Max Attacks sounds very violent, but it has that alien connection with the Mars Attacks thing. I don't know. I'm not a developer -- that's your job!

You're our target audience, though. You're a gamer.

That's true. So what's the game like?

As far as the actual gameplay, it is like a dual stick shooter, so you're moving and shooting aliens. But what it kind of adds to the dual stick genre is that first of all there's a story mode. And there is definitely a story -- I wrote a 10-page script, but I don't know how much of it we're going to use -- where you interact with other characters and stuff. You have these multiple mission types, so you have missions like going around and saving the other kids or destroying all of the aliens in the level. There's some boss fights. And I think the really cool thing that we're adding to the genre is big, nonlinear levels. So it's a lot more kind of walking around, exploring while fighting things. Most of the other dual stick shooters out there, even though there's a survival mode, without any obstacles, or it's a linear walk down the screen and shoot things out of the way. But I really like the games where you can walk around and find things. I guess I'm like more of a gatherer than a hunter.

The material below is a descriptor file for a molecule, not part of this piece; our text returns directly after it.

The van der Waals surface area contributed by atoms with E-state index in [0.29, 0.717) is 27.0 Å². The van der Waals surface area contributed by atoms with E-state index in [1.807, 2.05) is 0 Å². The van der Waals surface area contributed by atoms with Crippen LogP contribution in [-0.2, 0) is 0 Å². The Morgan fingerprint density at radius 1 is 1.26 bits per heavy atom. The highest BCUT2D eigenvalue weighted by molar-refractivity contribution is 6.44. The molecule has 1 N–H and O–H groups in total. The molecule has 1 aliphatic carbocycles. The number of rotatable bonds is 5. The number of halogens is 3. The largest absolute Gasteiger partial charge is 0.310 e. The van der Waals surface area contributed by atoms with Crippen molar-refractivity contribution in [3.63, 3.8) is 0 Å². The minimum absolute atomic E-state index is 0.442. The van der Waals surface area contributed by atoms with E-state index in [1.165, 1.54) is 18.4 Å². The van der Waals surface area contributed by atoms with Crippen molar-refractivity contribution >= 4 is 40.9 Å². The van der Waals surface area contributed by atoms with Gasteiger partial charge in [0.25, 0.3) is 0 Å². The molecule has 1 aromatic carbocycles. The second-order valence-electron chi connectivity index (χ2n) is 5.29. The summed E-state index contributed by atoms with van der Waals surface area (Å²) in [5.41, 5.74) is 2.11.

And it's for the iPhone?

We're going to try to make it universal.

Oh okay. I didn't know that, cool. Dual stick shooter on the iPad is an interesting thing. Did you have issues trying to translate the idea to the iPad?

We haven't done it for the iPad yet. It's been all iPhone. But we think we should be able to do it pretty easily. But I don't know how we'll have to tweak the controls yet. I hear Minigore on the iPad does a good job, so it looks like it can be done. It's a little more difficult, just holding the iPad up, because it's kind of heavy.